Tuesday, February 19, 2008
With unseasonable weather in the upper 60s yesterday, I decided to pull open the garage doors and do some coffee roasting. Truth be told, I'm not an amazing roaster. I'm still trying to understand chops in order to build them. At least I've got a nice roaster.
A month or so ago, I decided that I really should use the chaff collector that came with the roaster. So far, I had just been running the roaster without it meaning that smoke and chaff would blow everywhere. Off to the local hardware store I went in search of flex vent tubing and clamps.
It's been hellaciously cold here in Maryland lately and since I have to roast outside, no roasting would be going on. Until yesterday when it was 66 degrees outside. I pulled everything out, connected the tubing to the collector and fired her up.
Things were moving along swimmingly for the first couple of hours. Doing 3 pound batches, I was able to complete six roasts before things got smoky. Five roasts of the Rancho San Francisco from Chiapas, Mexico and one roast of the Idido Misty Valley from Ethiopia.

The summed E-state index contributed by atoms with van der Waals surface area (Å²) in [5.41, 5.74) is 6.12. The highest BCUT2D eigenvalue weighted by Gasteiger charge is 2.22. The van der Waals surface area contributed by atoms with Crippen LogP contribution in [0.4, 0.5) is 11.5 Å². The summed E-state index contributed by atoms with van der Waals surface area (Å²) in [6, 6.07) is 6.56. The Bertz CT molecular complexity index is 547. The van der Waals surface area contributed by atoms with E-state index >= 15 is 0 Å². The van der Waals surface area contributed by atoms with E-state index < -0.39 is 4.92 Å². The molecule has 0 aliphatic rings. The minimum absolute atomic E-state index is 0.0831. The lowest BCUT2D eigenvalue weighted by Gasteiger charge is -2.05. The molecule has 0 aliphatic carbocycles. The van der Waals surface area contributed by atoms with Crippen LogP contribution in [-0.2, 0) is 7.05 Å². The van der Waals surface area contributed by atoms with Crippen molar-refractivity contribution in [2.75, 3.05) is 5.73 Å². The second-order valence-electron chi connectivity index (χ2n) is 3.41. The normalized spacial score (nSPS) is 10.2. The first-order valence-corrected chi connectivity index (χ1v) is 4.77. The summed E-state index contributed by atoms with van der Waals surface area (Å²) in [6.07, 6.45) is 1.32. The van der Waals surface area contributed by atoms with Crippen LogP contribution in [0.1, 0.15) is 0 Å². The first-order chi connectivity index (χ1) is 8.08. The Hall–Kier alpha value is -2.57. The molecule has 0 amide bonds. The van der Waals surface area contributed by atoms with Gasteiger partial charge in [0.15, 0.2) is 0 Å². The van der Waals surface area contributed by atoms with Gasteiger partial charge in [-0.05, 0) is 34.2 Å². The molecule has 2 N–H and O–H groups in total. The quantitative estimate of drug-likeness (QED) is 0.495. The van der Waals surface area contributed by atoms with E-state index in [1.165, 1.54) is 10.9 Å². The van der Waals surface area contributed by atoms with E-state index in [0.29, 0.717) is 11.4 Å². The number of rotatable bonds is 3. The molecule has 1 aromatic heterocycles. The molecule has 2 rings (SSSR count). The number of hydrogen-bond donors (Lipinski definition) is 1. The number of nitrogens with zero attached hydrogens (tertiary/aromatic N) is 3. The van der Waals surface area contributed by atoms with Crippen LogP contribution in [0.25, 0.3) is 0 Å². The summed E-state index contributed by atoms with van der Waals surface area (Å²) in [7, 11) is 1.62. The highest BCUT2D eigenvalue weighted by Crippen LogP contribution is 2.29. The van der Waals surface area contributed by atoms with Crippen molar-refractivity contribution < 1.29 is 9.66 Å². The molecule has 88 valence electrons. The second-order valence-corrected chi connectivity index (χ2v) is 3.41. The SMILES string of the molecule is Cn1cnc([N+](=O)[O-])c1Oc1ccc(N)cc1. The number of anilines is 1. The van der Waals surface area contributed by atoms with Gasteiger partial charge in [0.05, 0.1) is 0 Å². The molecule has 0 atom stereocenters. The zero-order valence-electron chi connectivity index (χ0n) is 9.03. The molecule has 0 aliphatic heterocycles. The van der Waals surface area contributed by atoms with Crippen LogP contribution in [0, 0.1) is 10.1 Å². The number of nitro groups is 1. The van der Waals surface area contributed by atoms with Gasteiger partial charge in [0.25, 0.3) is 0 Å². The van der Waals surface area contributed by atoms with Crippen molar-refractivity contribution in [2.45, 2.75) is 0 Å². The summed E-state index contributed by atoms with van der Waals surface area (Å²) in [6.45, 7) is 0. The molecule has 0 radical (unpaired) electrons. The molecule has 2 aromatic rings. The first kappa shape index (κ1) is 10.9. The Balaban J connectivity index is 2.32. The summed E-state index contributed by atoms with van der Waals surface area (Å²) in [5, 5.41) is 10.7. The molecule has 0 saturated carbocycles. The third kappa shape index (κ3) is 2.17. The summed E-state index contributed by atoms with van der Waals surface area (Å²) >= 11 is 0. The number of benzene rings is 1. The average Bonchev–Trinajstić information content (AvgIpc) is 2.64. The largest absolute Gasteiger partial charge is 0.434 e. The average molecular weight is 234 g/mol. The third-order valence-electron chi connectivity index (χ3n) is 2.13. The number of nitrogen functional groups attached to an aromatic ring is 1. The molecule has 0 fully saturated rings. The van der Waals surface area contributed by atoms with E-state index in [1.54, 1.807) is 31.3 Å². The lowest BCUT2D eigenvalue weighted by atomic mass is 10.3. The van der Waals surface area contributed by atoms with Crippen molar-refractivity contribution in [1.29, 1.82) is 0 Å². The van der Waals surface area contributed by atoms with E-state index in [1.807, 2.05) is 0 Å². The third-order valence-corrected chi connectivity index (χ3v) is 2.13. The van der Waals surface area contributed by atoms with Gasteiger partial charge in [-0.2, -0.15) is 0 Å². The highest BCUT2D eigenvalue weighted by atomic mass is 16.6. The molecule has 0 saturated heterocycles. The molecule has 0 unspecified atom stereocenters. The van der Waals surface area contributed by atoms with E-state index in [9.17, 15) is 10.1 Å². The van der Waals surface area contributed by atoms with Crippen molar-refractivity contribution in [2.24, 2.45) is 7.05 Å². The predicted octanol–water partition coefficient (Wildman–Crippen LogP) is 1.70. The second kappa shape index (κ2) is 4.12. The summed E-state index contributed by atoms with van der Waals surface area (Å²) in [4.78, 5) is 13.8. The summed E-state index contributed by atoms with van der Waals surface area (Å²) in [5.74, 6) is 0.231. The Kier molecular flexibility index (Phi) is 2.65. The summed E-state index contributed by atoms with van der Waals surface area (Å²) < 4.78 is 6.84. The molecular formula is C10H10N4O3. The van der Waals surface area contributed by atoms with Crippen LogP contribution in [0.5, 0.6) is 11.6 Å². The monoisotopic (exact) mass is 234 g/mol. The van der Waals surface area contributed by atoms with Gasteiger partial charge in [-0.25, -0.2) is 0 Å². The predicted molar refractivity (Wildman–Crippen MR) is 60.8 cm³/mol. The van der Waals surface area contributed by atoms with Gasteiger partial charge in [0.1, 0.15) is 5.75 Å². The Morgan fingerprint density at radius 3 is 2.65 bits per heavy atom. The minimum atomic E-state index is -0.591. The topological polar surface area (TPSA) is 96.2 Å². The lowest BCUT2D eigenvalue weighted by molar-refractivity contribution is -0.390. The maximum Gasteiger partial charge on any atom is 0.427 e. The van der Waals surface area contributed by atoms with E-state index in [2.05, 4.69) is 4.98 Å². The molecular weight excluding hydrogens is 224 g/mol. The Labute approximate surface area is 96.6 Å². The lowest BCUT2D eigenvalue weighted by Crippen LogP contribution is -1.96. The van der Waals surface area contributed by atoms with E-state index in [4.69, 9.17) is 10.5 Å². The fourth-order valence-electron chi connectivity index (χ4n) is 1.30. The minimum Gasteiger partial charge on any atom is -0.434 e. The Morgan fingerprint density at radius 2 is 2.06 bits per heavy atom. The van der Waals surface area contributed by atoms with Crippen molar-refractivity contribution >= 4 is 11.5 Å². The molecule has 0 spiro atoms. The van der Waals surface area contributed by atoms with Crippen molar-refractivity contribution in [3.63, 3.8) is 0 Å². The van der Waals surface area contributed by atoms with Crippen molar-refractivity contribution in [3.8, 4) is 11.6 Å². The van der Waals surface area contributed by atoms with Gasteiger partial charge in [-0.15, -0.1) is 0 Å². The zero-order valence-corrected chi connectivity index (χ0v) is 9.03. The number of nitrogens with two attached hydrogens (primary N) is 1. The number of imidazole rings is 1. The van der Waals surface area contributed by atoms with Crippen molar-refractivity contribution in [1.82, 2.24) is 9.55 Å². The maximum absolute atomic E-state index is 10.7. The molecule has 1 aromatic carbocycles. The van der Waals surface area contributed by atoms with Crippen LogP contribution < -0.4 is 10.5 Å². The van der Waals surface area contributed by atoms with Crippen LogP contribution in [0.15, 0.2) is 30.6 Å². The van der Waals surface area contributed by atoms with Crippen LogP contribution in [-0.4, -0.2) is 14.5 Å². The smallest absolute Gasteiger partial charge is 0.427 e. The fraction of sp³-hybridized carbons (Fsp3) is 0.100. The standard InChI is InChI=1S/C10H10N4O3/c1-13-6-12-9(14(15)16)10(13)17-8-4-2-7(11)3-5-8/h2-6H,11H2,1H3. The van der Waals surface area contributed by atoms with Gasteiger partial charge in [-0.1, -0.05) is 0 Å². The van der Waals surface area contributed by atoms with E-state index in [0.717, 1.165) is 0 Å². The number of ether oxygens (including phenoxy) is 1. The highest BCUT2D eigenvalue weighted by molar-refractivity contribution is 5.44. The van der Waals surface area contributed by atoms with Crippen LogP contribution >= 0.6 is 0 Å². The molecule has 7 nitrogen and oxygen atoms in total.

The smoke seemed relatively normal as I dropped the Idido into the cooling tray but I noticed that even after the beans had cooled, the smoke coming out of the collector was getting thicker. What's going on here? Ooops!
Back in July when Marty came out to set up the roaster and we disassembled it to clean, I pulled out quite a bit of fabric material that mice had used to build nests within the interior of the roaster. I never cleaned out the chaff collector...
As the cool, white smoke started to pour out of the collector and turn a slight cream/tan color, I realized that it must be some other fabric matter on fire. Oh well, at least it wasn't spreading.
After waiting a little while, the smoke dissipated and the fire had burned itself out.
Next time, I gotta remember to clean the chaff collector. But now that the deep of winter has returned, it's gonna have to wait until Spring!